2006 Student Research Conference:
19th Annual Student Research Conference


The Shepard Musician: Medieval Allegorization of Orphic Myth
Paul J. Rachele
Dr. Betsy Delmonico, Faculty Mentor

Although Greek mythology had all but died out by Late Antiquity, the legacy of a handful of the heroes managed to outlive the culture that created them. Of them, none left so great an impact as Orpheus. Springing out of the collapsing Roman culture, Orpheus jumped straight into the medieval Christian canon. While the church leaders concerned themselves with the elimination of heresy, medieval scholars, writers and artists focused their craft on the artistic assimilation of pagan gods in an effort to “Christianize” Europe. Although whispers of the Roman mystery cult of Orphism could still be heard, at that time the veneration of Orpheus had long since gone out of style, and the demigod himself was poised to be forgotten. However, in texts like King Orfeo and statuettes from the Early Medieval era, the Christian allegorization of Orpheus rekindles his myth and brings a veneration of a different kind.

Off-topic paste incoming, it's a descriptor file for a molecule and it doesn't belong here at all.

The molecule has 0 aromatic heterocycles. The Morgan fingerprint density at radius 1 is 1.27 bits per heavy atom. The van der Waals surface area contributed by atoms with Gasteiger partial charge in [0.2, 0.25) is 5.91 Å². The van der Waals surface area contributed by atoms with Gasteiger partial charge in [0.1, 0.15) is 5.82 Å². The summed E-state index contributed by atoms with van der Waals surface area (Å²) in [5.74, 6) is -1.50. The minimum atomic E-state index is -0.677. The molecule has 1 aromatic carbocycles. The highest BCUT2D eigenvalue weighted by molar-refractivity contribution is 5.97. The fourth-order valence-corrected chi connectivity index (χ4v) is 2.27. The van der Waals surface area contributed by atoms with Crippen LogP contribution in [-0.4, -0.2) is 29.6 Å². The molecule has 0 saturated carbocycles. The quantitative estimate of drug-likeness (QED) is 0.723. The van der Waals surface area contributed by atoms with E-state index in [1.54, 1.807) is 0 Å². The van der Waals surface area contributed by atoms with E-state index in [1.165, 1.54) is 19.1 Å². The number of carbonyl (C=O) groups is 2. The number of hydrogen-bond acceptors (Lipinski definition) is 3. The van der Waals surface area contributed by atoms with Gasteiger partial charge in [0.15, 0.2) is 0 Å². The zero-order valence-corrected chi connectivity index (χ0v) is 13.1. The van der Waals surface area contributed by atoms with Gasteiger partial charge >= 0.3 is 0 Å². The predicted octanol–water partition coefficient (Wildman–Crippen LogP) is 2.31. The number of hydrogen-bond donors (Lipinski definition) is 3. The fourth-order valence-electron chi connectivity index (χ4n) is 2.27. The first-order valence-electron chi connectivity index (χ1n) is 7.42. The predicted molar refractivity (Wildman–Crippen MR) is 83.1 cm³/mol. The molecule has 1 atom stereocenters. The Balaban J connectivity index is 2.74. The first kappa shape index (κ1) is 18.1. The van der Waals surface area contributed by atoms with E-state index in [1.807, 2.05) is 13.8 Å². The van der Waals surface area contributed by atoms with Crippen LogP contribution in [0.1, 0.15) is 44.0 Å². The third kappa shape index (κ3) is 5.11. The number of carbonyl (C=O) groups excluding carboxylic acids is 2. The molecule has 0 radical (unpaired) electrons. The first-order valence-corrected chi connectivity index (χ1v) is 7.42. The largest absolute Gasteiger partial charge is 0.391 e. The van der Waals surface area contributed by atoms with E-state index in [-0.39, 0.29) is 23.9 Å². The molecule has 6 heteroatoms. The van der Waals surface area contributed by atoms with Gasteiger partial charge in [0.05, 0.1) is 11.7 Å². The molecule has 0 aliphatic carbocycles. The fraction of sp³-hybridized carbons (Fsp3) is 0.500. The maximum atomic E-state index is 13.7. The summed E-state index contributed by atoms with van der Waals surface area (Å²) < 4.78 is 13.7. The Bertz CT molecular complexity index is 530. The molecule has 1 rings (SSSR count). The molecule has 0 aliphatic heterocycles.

Keywords: Art, Literature, Mythology, Orpheus, Good Shepard, Christ, David, Middle Ages


Presentation Type: Oral Paper

Supplemental Files (Downloadable):

Session: 14-1
Location: OP 2115
Time: 8:15

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